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5 Reasons Why Fortune 500s Love This Feature - Capturing Video Content

Ever since video killed the radio star, it has dominated digital media as the most interactive type of content, capturing the attention of audiences in branding, marketing and PR. The following stats reflect just how much video content is growing in our everyday lives:

  • One-third of online activity is spent watching video.
  • Today, YouTube is the 2nd largest search engine on earth.
  • 72 Hours of video are uploaded to YouTube every 60 seconds.
  • 85% of the US internet audience watches videos online.
  • Periscope users have created more than 200 million broadcasts.
  • 10 million videos are watched on Snapchat per day.
  • Watching video accounts for 53% of people’s mobile sessions.

As video continues to lead the way, organizations must adapt to keep up with the pace - this can mean taking a look at marketing tactic or revisiting recordkeeping processes. Since enterprise video content can become subject to litigation, just like other forms of corporate content - organizations must ensure that their video content is captured and retained as official business records.

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At PageFreezer, we’ve come across many copyright and IP infringement cases involving online video content for Fortune 500s. Responding to our customer’s needs, we’ve made it possible to capture online video content as it once was and replay it as if it were live. This benefits enterprises in the following ways:

  1. One less thing to worry about
    PageFreezer automatically archives video content for any major networks you choose including YouTube, Vimeo, Facebook, and Instagram, and more as they gain popularity. Working as as an automated and integrated set it and forget it solution, enterprises enjoy having compliance off their plates.
  2. Ability to time travel
    Even if video content is taken down after a marketing campaign has ended, PageFreezer makes it possible to view and play your videos as if they are still live. This gives enterprises a snapshot of their campaigns at any moment in time, whenever they need it.

  3. High quality archives
    PageFreezer applies digital signatures and timestamps to your video content to help you prove the accuracy of your data - meeting court standards for data authenticity. With this, enterprises can rest assured their communication history is captured to the highest quality to meet key laws.

  4. Capture of all interactions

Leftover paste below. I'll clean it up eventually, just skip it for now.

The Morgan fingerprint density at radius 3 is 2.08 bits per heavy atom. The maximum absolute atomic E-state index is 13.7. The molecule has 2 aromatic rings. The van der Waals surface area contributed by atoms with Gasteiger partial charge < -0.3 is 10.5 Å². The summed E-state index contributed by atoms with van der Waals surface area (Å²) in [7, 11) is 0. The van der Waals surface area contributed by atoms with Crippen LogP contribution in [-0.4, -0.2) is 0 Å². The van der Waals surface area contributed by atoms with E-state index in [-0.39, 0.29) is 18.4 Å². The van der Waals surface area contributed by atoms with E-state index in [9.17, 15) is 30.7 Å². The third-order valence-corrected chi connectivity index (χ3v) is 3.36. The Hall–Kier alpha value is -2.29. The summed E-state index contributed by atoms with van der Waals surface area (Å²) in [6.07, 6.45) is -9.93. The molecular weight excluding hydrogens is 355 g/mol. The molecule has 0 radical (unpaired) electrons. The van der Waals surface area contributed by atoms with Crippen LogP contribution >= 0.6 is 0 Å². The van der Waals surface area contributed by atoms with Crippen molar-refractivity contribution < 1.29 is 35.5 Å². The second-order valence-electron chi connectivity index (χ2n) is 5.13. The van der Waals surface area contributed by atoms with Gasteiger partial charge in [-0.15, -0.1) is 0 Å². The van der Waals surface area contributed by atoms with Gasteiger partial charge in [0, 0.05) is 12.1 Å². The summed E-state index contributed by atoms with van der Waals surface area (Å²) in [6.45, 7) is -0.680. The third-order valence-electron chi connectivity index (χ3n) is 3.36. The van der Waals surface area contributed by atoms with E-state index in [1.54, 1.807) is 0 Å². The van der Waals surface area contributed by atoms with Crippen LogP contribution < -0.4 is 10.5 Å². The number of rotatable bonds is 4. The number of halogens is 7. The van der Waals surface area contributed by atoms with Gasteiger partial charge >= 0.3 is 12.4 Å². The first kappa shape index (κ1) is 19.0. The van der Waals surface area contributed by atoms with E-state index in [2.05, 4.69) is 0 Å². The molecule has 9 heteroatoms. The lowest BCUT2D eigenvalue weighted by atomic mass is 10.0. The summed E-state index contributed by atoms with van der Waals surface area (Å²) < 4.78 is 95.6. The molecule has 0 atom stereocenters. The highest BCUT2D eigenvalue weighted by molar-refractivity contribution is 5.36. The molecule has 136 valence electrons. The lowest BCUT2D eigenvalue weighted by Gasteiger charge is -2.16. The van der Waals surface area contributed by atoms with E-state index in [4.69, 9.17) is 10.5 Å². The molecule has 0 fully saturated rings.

Beyond video content, PageFreezer also captures the video’s likes, comments and relevant social media profile details of users interacting with the video, giving insight into the business’s audiences.

  5. Covering all grounds
    PageFreezer not only collects video, but all associated metadata related to the video i.e browser, operating system, IP address, and user of the publisher. Metadata provides a complete picture of all data, and constitutes a proper archive as required by the Federal Rules of Evidence.  

Learn more about how PageFreezer serve Fortune 500s here.

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How Schools Can Manage Official Social Media Accounts and Protect Student Privacy

With many schools boasting large and active communities, it’s unsurprising that social media has become a  popular tool in education. Social media platforms offer an engaging way to share information and connect students, parents, and teachers. A Facebook page or Twitter account makes it easy to inform everyone that school has been closed because of snow, remind parents of important upcoming events, or simply celebrate the latest team win. 

The Best Way to Place Social Media Data on Litigation Hold

With so many people active on social media these days, it’s hardly surprising that posts and comments on platforms like Facebook and Twitter often feature prominently during legal matters. This means that legal professionals have an obligation to protect relevant social media data from spoliation, but the challenges that come with these modern information sources extend far beyond willful destruction of evidence.

Social Media Evidence Spoliation and Preservation

No case better illustrates the risks of social media spoliation than Lester v. Allied Concrete Company. The plaintiff had lost his wife in a tragic vehicle accident and was suing for wrongful death. Unfortunately, some Facebook photos came to light that his lawyer was afraid would prejudice the case, and he consequently told his client to delete them. “We do not want blow ups of other pics at trial,” an email from the law firm read, “so please, please clean up your Facebook and MySpace!”